BEIJING — Following days of confusion after the Chinese government announced plans to reform its policy of “re-education through labor,” the state-owned newspaper China Daily stated on Monday that the labor camps are expected to be “abolished” this year.
It is about time China stamped out this barbaric system, first started in 1957 under Mao Zedong. But it’s too soon to rejoice: the Chinese Communist Party will no doubt find other ways to lock up the dissidents and troublemakers who challenge it. It already has.
Under the current labor camp system — known as laojiao in Mandarin — the Chinese police can intern people without trial for up to four years. At the end of 2008, 160,000 Chinese people were held in 350 such camps. In October, the Ministry of Justice put the figure at 60,000. The prisoners typically include petitioners but also prostitutes, drug users and people who simply find themselves standing in the way of the authorities. Torture and other abuse occur routinely.
Driving the change in policy seems to be growing public outrage on the Internet, especially on microblogs. Indignation went viral over a few cases last year involving people sentenced for minor offenses.
One was Tang Hui, whose 11-year-old daughter was kidnapped, raped and forced into prostitution. After Tang appeared in front of government buildings this summer demanding the death penalty for the men who had hurt her child, she received, without being tried, 18 months of re-education through labor for having “disturbed social order.”
Some 700,000 posts about Tang’s case were soon recorded on Sina Weibo, China’s Twitter. Tang was released within about a week of being sentenced. Also in August 10 lawyers released an open letter to the Ministry of Justice denouncing abuses of power and calling for reforms to laojiao.
The government felt compelled to act. In early January domestic media quoted Meng Jianzhu, head of the Political and Legal Committee of the Chinese Communist Party, as saying that re-education through labor would come to a “stop.” But uncertainty quickly set in as original reports were removed and replaced with vaguer promises to “reform” the system.
In the best-case scenario, laojiao would be abolished outright. More likely, the old system will be superseded by different practices that have a similar effect. Liu Yuhai, a reporter for the Chinese business magazine 21st Century Business Herald, stated on Weibo that he suspects the new policy will mean a “change in form but not content.”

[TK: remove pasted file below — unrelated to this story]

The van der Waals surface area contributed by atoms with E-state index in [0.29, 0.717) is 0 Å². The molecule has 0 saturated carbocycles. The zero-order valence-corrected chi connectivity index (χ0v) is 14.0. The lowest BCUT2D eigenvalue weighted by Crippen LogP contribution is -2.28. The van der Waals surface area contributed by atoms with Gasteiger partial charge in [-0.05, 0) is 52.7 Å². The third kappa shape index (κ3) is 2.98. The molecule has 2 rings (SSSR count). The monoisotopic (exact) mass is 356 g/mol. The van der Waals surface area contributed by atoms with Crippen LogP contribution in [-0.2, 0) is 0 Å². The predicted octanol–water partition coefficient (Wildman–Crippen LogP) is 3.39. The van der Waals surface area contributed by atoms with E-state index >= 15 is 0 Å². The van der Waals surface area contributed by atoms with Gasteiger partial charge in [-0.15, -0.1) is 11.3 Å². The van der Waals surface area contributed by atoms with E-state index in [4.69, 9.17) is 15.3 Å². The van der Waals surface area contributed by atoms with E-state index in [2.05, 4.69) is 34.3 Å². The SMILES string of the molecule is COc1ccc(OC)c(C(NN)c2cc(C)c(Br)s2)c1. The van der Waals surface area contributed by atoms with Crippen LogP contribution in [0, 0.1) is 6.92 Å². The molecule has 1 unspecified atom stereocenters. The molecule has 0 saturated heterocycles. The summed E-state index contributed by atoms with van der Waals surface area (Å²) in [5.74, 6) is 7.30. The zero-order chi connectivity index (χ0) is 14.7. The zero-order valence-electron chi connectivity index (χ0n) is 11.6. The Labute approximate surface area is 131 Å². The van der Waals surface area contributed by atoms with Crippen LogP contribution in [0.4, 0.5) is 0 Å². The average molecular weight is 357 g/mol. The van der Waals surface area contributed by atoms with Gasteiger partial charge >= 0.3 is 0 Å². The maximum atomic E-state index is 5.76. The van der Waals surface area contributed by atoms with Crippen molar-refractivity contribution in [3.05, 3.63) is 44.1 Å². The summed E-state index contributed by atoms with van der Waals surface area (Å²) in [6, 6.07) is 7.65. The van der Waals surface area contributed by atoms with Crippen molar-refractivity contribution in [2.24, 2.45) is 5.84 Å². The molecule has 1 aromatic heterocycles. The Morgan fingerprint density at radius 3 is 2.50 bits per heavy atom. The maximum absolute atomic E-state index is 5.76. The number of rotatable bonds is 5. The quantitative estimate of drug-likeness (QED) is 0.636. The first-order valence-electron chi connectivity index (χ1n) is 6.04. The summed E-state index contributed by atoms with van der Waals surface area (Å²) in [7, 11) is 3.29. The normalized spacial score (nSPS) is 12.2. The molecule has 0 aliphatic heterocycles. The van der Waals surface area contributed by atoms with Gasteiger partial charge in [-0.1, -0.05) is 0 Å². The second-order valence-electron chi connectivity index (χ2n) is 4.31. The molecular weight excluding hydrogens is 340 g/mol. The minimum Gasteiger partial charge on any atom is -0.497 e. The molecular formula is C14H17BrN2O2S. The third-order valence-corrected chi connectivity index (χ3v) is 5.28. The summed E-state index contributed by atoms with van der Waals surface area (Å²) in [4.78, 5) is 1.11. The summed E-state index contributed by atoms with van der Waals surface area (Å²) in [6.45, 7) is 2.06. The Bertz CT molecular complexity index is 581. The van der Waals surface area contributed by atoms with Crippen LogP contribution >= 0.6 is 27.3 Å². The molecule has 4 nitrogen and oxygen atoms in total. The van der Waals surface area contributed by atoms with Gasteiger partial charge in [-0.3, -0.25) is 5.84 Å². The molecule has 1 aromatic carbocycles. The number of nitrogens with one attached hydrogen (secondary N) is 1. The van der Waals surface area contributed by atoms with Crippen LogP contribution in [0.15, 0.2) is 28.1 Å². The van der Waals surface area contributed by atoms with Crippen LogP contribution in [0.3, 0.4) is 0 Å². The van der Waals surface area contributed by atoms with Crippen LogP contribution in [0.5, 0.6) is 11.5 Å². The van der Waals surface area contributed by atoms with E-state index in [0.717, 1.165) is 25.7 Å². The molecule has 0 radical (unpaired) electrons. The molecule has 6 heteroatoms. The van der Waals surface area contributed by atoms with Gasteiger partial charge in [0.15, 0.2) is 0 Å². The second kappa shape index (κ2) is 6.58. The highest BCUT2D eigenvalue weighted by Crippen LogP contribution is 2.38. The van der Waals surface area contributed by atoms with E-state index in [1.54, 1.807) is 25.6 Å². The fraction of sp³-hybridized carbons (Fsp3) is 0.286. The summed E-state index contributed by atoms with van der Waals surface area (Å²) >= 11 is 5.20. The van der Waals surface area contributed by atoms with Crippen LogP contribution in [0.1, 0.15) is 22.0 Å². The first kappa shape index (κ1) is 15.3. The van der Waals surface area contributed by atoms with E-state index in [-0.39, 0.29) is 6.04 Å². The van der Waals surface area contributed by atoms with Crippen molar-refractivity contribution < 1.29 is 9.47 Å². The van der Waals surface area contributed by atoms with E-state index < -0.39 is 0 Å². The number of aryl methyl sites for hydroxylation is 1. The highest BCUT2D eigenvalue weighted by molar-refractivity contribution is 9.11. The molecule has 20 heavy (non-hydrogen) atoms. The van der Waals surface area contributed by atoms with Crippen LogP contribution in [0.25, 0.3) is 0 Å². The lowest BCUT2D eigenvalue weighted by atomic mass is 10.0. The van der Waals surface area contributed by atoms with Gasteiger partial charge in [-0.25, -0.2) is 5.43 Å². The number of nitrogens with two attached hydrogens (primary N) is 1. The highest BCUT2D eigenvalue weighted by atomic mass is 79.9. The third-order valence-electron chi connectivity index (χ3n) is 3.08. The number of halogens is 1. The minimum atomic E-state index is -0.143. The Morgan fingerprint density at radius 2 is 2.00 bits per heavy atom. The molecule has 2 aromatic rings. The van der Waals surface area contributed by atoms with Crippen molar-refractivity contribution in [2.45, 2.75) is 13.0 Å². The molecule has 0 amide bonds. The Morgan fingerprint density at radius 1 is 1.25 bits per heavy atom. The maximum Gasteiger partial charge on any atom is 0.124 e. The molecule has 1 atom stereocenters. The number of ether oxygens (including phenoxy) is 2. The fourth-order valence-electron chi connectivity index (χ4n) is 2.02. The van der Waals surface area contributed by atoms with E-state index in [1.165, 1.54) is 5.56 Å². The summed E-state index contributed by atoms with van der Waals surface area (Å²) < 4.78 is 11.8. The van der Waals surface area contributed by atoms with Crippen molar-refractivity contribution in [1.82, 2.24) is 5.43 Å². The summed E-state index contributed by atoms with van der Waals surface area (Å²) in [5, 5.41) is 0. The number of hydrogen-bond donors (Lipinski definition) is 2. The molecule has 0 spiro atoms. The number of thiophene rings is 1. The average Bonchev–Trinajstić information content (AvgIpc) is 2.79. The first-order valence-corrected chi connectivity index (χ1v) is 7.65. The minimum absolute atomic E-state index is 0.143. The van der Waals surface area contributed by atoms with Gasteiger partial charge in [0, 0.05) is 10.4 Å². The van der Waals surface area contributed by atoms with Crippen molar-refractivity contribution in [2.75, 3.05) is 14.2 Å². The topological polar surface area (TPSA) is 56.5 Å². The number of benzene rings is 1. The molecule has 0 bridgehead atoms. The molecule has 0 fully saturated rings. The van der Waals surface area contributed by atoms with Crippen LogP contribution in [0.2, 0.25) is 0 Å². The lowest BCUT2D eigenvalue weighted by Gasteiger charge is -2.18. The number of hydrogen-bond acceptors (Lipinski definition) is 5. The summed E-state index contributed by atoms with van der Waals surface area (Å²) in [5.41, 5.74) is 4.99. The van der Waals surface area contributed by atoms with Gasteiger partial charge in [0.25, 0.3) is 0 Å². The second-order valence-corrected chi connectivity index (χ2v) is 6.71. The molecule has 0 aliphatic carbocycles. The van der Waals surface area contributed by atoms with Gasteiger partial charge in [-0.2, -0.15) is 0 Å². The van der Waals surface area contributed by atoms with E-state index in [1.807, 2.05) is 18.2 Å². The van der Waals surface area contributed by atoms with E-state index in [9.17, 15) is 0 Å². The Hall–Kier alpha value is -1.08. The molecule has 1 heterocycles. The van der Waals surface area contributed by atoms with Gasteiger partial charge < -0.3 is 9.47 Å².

There is indeed every reason to believe that the Party will find other ways to lock up those it considers undesirable. An increasing number of political activists have for decades been committed to mental hospitals at the behest of the police. Petitioners are carted off to so-called black jails, unlawful detention centers that the government denies exist.
Inmates in mental hospitals endure forced medication, electrocution and abuse. China’s first mental health law, which was passed in October, is designed to prevent involuntary commitment mostly by family members, but according to human rights groups it does not address commitment ordered by the authorities. Chinese ankang (“peace and health”) hospitals, run by the Ministry of Public Security (a.k.a. the police), house dissidents who are forcibly committed under the pretense that they might be a danger to others.
That the Chinese Communist Party has announced the abolishment of re-education through labor suggests it is at pains to appear responsive to the Chinese people. But its ultimate objective probably is to maintain other forms of repression while nodding to public opinion. With or without labor camps, expect China to continue silencing the outspoken.
Photograph: Clarissa Sebag-Montefiore